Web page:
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What is Heat Stroke?

Once heat exhaustion has gone untreated, the afflicted person will begin experiencing symptoms of heat stroke. Heat stroke is not something that should be taken lightly, as it can quickly lead to irreversible injuries and death.

Heat stroke is one of the deadliest dangers of hiking, especially in hot climates. While most hikers will notice signs of heat exhaustion and either seek treatment or treat themselves, sometimes that is not the case. For example, when hikers get lost during their journey, they may not be able to avoid heat stroke as their water supply dwindles and their access to shade decreases. This is a terrifying and deadly situation that one too many people find themselves in while exploring the hot, red rock landscapes of the west. To avoid this fate, hikers will want to be familiar with their surroundings and be able to recognize the symptoms of heat exhaustion.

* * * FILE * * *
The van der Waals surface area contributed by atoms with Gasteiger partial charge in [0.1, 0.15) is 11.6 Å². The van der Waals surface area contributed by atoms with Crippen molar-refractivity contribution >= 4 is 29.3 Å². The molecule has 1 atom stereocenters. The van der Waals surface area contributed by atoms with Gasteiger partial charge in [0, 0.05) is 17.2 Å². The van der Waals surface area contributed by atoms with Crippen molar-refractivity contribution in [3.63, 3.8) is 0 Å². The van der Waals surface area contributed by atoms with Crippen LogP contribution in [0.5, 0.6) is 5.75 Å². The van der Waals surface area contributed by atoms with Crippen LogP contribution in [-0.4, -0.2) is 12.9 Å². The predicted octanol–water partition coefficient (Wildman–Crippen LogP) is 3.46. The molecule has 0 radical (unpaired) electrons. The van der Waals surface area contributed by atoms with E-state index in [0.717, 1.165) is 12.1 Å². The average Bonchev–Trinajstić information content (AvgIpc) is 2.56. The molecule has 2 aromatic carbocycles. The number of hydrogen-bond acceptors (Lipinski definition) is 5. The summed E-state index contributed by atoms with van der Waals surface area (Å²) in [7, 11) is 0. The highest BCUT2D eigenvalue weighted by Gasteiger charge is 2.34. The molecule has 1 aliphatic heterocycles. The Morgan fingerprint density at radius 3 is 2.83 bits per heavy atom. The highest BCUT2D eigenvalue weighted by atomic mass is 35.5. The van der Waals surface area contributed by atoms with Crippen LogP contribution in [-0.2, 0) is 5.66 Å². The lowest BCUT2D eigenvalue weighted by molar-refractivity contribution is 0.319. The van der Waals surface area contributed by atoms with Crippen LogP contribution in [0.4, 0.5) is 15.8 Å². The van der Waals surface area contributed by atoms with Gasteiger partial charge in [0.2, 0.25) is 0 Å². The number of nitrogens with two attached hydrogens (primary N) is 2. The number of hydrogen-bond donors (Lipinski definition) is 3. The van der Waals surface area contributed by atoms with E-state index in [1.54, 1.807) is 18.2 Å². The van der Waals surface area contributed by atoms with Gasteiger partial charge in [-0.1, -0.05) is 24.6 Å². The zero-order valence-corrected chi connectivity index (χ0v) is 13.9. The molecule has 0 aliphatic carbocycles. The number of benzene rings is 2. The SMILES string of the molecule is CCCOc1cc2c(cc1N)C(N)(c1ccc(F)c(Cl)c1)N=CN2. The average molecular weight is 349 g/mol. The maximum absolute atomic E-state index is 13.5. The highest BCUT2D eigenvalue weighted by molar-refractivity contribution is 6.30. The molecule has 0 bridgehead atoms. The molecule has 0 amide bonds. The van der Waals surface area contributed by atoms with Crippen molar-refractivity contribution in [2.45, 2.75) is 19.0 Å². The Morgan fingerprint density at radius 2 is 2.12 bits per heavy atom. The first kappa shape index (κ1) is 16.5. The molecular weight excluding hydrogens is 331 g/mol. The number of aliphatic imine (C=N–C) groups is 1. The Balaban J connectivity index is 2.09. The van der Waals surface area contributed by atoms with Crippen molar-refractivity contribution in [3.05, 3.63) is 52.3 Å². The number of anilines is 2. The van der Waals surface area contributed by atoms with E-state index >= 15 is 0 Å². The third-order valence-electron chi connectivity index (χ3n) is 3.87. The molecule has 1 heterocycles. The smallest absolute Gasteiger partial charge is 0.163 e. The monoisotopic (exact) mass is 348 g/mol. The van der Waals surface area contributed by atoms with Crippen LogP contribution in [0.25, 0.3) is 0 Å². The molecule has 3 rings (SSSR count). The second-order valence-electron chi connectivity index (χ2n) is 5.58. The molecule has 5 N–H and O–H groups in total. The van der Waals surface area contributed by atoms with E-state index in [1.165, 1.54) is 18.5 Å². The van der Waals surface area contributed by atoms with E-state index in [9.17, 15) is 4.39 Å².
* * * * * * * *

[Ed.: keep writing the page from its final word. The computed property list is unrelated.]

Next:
What is Heat Exhaustion?

Before full-blown heat stroke hits, heat exhaustion will be experienced. Heat exhaustion is something that many people have experienced, whether they know it or not. Any time people are out in the heat for an extended time, they are at risk for heat exhaustion. Concerts, amusement parks, and other outdoor venues often have emergency personnel available, and most of the people they treat are seeking help for heat exhaustion.

A combination of the heat and the sun can dehydrate people much quicker than they are used to. On a normal day, a few glasses of water may be enough to stay hydrated, but when out in the heat, water intake will need to be doubled, or even tripled, to ward off heat exhaustion. When heat exhaustion strikes, individuals will often feel lethargic, dizzy, nauseous, and a slew of other symptoms. If any of these or any concerning symptoms occur, it’s imperative that the affected person receives proper treatment for heat exhaustion. Left untreated, heat exhaustion will quickly develop into heat stroke.

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